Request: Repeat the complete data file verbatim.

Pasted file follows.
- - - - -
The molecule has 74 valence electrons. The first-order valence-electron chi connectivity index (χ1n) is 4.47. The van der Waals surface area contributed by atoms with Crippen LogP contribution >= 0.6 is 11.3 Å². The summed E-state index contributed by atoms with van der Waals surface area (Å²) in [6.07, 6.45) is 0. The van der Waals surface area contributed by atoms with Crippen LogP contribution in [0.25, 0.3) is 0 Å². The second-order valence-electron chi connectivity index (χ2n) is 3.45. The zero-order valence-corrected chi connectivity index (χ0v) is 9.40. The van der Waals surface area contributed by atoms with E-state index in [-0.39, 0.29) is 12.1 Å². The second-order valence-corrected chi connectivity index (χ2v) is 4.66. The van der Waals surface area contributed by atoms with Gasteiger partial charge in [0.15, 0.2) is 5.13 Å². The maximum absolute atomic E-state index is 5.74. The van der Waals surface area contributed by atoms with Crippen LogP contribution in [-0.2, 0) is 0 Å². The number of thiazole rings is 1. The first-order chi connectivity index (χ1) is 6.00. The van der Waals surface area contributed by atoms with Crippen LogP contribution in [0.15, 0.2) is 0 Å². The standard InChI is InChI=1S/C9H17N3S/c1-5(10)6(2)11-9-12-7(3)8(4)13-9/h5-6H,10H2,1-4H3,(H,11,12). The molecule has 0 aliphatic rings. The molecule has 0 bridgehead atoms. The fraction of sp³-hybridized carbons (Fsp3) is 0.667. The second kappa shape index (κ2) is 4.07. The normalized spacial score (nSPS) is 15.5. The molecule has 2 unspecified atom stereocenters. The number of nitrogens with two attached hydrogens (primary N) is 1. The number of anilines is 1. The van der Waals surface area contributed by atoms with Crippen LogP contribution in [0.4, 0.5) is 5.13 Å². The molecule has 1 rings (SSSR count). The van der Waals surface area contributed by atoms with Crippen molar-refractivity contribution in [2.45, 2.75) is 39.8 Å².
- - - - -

The molecule has 74 valence electrons. The first-order valence-electron chi connectivity index (χ1n) is 4.47. The van der Waals surface area contributed by atoms with Crippen LogP contribution >= 0.6 is 11.3 Å². The summed E-state index contributed by atoms with van der Waals surface area (Å²) in [6.07, 6.45) is 0. The van der Waals surface area contributed by atoms with Crippen LogP contribution in [0.25, 0.3) is 0 Å². The second-order valence-electron chi connectivity index (χ2n) is 3.45. The zero-order valence-corrected chi connectivity index (χ0v) is 9.40. The van der Waals surface area contributed by atoms with E-state index in [-0.39, 0.29) is 12.1 Å². The second-order valence-corrected chi connectivity index (χ2v) is 4.66. The van der Waals surface area contributed by atoms with Gasteiger partial charge in [0.15, 0.2) is 5.13 Å². The maximum absolute atomic E-state index is 5.74. The van der Waals surface area contributed by atoms with Crippen LogP contribution in [-0.2, 0) is 0 Å². The number of thiazole rings is 1. The first-order chi connectivity index (χ1) is 6.00. The van der Waals surface area contributed by atoms with Crippen LogP contribution in [0.15, 0.2) is 0 Å². The standard InChI is InChI=1S/C9H17N3S/c1-5(10)6(2)11-9-12-7(3)8(4)13-9/h5-6H,10H2,1-4H3,(H,11,12). The molecule has 0 aliphatic rings. The molecule has 0 bridgehead atoms. The fraction of sp³-hybridized carbons (Fsp3) is 0.667. The second kappa shape index (κ2) is 4.07. The normalized spacial score (nSPS) is 15.5. The molecule has 2 unspecified atom stereocenters. The number of nitrogens with two attached hydrogens (primary N) is 1. The number of anilines is 1. The van der Waals surface area contributed by atoms with Crippen LogP contribution in [0.4, 0.5) is 5.13 Å². The molecule has 1 rings (SSSR count). The van der Waals surface area contributed by atoms with Crippen molar-refractivity contribution in [2.45, 2.75) is 39.8 Å².